The yard when we moved here was a tangle of phlox and ferns, a garden reluctantly abandoned by the old woman who lived here before us. Like neighbors who turn up blinking in the sun after a winter indoors, the descendants of these perennials reappear each spring. Today my grandchild Anne is in the garden at ease, a rare treat for a mother of an athletic two-year-old. But soon Jack wakes up, eager for action.

“Why don’t I take him for a walk?” I suggest, assuring Anne that we will return safe and soon. In spite of the hesitancy of her response, we embark, Jack belted into his stroller and I gripping the handle and listing slightly. I want Jack to see the little world where his grandmother and her brothers and sisters played-but we don’t see any children. Those deemed old enough are off to nursery school or play group; or they are in the house blinking at their caretakers’ soap operas. Many mothers are working elsewhere, contributing to the support of the mortgage.

Here comes an old settler like myself, the man for whom a dog was just prescribed as physical therapy. “After my heart attack,” he says, “I got Jerry from the Anti-Cruelty Society. Geraldine was my wife’s name, but I know she wouldn’t mind.” The man hurries on, explaining, ”I have to maintain a good speed for this to do me any good.” I should introduce him to Elsie, who borrows a dog from the couple who live beside her. “While they’re at work,” she explains, “Gretchen needs a couple of walks, and so do I. I’d feel foolish walking around by myself.”

“Walking should be a companionable activity,” I observe to Jack. “These old people should be walking together, airing their dogs, and recalling old times.” Jack has no comment.

We pause at a house where radical renovation is being finished off with paint in three fashionable colors. “When Tommy Cronin lived here about forty years ago,” I tell Jack, “the stucco was shabby gray. Tommy used to play in our sandbox. Your great-grandfather made it, and it could hold six children.”

As we pass beneath the maples that shade the sidewalk, I recall from an ancient past, “a tree that looks at God all day / And lifts her leafy arms to pray.” Sister Mary Charles Borromeo loved Joyce Kilmer, a poet twice-blessed among us fifth graders: not only a war hero (World War I, that is) but a Catholic. Her favorite Kilmer poem was about an abandoned house, “The saddest sight when it’s left alone that ever your eyes could meet.” I thought so, too, when I was ten.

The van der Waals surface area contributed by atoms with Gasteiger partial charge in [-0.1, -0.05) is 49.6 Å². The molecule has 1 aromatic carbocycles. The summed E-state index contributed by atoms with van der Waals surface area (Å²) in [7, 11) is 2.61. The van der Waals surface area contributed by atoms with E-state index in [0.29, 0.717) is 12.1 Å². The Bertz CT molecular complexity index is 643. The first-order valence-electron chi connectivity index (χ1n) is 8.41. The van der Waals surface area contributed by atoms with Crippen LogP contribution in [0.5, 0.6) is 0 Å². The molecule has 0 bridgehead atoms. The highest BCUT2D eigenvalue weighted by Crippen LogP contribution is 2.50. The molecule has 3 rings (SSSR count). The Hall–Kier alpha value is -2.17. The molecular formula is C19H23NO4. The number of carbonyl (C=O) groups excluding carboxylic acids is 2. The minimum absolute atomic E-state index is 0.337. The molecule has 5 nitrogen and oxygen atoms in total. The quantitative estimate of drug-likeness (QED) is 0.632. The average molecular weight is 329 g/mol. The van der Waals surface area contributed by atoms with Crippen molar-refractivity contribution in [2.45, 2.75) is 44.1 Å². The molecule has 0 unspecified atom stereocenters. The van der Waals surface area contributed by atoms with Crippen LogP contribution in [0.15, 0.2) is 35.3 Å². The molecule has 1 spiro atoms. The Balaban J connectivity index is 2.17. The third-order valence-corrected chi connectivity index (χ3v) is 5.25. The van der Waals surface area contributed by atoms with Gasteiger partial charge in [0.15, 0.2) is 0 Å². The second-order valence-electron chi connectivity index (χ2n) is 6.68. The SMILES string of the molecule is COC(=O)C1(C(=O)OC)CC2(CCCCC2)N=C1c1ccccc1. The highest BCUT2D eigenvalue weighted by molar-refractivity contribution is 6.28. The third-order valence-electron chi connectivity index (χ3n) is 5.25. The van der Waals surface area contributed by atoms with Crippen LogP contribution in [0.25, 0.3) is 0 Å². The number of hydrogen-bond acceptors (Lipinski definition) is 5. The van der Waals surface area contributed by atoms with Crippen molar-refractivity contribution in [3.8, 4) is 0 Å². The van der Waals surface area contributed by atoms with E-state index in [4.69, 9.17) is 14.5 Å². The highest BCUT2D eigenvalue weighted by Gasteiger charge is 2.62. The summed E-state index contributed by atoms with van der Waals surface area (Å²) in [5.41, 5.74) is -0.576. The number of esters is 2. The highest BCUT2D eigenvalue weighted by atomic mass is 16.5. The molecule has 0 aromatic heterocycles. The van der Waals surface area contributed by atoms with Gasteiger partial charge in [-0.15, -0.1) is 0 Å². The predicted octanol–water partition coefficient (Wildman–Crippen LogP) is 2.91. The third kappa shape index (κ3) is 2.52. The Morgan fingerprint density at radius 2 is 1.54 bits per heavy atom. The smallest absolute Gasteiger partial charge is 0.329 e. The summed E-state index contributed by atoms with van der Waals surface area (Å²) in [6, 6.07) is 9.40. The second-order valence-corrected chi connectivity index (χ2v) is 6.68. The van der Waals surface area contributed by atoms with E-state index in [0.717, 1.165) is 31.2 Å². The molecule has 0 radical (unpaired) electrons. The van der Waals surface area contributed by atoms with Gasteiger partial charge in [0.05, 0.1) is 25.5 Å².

Today, you could not apply Kilmer’s personifications, ascribing affection, chagrin, or disappointment, to an empty house. The place would not even have time to breathe a sigh of relief at the end of one family’s tenure. As soon as the moving vans roll down the street, here come the transforming architects, the floor sanders, carpenters, decorators as another family prepares to put the stamp of affluence on an old address.

Most families move on after a few years, but the houses remain, unless a shrewd investor has another idea. Then they are declared “teardowns,” replaced by something bigger and presumed to be better. Around the corner, an old bungalow is having its roof lifted, with a floor of bedrooms and baths added. “More room, Jack. That’s the prevailing impulse, even though there seem to be fewer people.”

As I consider all the additions being made, I see no evidence of subtraction. Yet quietly, behind an unchanging faÁade, this kind of change goes on as well. Consider the woman who can no longer reach her bedroom. Where she used to make the climb from the basement, carrying a laundry basket, now she finds the ascent daunting. Adjustments are discussed and implemented. Out go the Madeira napkins and the linen table cloth, leaving room for her socks and sweatshirts in that drawer. Without the long dining room table, there’s room for a bed. “For her, Jack,” I insist, “that’s a home improvement.” No word from Jack, but a happy holler.

For we have come to the little park, alive with children. Jack may not respond to questions about housing trends, but he knows a playground when he sees one, and bounces in his seat, anxious to get out, a possibility I had not considered when we left home. This is a busy place designed by specialists, filled with adventurous possibilities. Jack tolerates the baby swings for a few minutes but has other things in mind, involving curving slides, a wavy walkway five feet off the ground, a drinking fountain to splash in.

I try to interest him in a little garden that replicates the wild flowers and prairie grasses that stood here a hundred years ago, but he sees a higher slide and takes off. I push the empty stroller ahead of me, trying to catch up.

How glad I am to look up and see his mother, who has come to look for us. Competently, she takes charge, grabs her child, and secures him in the stroller. Relieved, I hold onto her arm. “What took you so long?” she wants to know as we head for home. I try to explain. “A journey like this takes time. Jack and I had a lot to look at and much to think about.” end

Katharine Byrne’s first essay for Commonweal appeared in June 1964.

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Published in the 2003-06-06 issue: View Contents
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